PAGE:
3 Reasons to Use Metaphors in your Presentations

When I say the word “metaphor,” you might be transported back to English class. In case you need a quick refresher, literarydevices.net says, “A metaphor is a figure of speech that makes a comparison between two unlike things.”

Ringing a bell? You might even be able to tell me the difference between a metaphor and a simile. A simile uses “like” or “as,” and a metaphor doesn’t—something all English teachers seemed to think was crucial to our becoming functioning adults. But being able to tell the difference between the two isn’t important for our purposes. We aren’t here to give you a quiz on literary devices. We are here to encourage you to use them in your presentations. Why?

Metaphors (and their subset category of similes) are some of the most powerful tools a speaker can use. And yet we often think of them as something that has to do with writing more than speaking. But any communicator can achieve better clarity, connection, and persuasion if she chooses to employ the help of metaphors. Here’s how.


One of the most important goals we have as presenters is to make our information clear. Metaphors can help us do that by giving us ways to explain abstract concepts and truths. I remember a specific time when a metaphor helped me. I was sitting in my counselor’s office in the months before my divorce, trying and failing to explain to her how I felt. Finally, I said, “it’s kind of like being trapped between trying to hang onto the quickly sinking boat I know so well and trying to make the decision to let go and let the waves carry me into the unknown.” That metaphor allowed me to be able to clearly express myself.

There will be times during your content development when you are grasping to find the right words. Pay attention to the things that you somehow internally know or feel that you are having trouble “getting out” or expressing to others. That’s a good clue that you need a metaphor. Start by asking, what is this situation like? Can I connect this to something similar that will make sense to my audience and help me to better express myself?


Another way that metaphors can help you deliver better content is by providing more opportunities for you to connect with your audience. Metaphors rely heavily on the ability to produce imagery. Whenever the audience has to recreate what you are seeing, it is highly connective.

I am reminded of this when I play a silly game with my family. We have “textured” ceilings in our home. Not popcorn, but not flat. They are filled with patterns that were created when the ceiling compound was applied with a brush. And we often see shapes and characters in the patterns and try to explain them to each other. We say things like “it’s kind of like Batman” or “the woman has, like, a big puffy coat on.” And we keep searching for just the right words to help the other person see what see—our vision, our perspective. And when they finally do, it’s magical. We are seeing the same thing. This is the connective power of a metaphor.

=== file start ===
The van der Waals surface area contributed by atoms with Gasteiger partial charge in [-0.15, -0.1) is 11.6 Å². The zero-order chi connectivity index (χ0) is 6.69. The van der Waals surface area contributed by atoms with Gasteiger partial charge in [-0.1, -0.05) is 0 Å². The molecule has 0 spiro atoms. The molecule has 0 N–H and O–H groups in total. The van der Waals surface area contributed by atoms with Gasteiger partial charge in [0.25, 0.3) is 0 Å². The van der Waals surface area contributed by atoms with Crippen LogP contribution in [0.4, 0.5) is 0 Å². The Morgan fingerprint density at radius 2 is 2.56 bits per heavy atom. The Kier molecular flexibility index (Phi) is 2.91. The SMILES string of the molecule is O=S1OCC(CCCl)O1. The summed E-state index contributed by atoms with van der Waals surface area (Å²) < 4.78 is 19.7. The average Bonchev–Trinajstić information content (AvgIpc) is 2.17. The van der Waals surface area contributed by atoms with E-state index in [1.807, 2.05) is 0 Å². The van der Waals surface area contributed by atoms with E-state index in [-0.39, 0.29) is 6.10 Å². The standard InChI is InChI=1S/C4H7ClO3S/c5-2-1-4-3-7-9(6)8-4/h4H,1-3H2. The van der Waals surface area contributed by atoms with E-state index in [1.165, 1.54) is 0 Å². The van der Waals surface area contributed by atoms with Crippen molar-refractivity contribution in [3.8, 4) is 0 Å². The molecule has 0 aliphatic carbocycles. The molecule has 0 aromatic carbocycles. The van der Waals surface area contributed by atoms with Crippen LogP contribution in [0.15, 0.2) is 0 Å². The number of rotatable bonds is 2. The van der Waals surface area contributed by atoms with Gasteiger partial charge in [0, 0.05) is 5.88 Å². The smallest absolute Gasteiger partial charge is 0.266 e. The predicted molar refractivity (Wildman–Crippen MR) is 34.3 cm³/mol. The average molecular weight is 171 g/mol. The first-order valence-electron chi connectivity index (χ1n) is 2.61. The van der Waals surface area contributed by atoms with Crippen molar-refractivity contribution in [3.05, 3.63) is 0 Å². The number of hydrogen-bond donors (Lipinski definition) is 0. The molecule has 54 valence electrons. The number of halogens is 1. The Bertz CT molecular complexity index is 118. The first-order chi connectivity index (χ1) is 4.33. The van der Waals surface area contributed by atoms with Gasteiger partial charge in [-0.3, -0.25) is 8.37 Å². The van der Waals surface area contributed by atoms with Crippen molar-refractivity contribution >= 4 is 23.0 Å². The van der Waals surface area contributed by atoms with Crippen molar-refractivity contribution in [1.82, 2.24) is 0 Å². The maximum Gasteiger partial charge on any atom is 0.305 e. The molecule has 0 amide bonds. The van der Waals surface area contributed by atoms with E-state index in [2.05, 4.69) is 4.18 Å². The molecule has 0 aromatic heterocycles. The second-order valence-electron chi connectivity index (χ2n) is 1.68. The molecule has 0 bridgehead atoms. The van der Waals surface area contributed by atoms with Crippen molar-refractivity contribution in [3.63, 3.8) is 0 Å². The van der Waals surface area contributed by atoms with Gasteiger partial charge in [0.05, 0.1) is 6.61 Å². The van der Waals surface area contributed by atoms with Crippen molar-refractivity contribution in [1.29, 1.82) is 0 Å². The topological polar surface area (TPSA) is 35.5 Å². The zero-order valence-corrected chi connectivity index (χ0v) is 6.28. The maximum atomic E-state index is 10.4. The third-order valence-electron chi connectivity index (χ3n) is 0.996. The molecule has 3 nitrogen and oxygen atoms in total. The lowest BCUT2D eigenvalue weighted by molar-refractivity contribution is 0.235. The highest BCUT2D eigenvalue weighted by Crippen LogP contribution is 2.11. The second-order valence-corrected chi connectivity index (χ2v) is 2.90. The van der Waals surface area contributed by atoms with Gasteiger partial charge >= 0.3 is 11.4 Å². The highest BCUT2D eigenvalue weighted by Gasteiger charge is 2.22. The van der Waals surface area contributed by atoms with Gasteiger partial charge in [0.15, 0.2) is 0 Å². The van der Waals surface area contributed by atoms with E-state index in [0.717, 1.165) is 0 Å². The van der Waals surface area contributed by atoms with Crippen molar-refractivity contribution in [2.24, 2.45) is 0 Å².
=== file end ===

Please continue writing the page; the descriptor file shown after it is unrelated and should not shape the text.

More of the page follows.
The same thing happens in presentations when you help the audience see things your way. A simple, “it’s kind of like…” statement can relate something abstract with something with which they are familiar. And in doing so, you create paths for connecting over a shared vision.


Once you’ve established clarity and connection with the use of a powerful metaphor, you are well on your way to persuading the audience. But there are cases when you and your audience see things very differently. Your audience might be strongly tied to their perspective and opinions. That makes persuasion difficult. It’s then that you need metaphors the most.

The Frameworks Institute says, “When we need to shift widely shared mindsets, the right metaphor can make the difference” because “metaphors can spark new associations and understandings, putting an issue in a new light and prompting people to rethink their opinions or assumptions.” Use metaphors in your presentations to help break the confines of old opinions with new insights.

Metaphors aren’t just for writers and poets and English classes. They are for everyone who wants to communicate clearly, connect to their audiences, and persuade their listeners. Which, I’m guessing, is you.

Ready to learn more about how to create compelling narratives and stunning visuals for your presentations? We can help.

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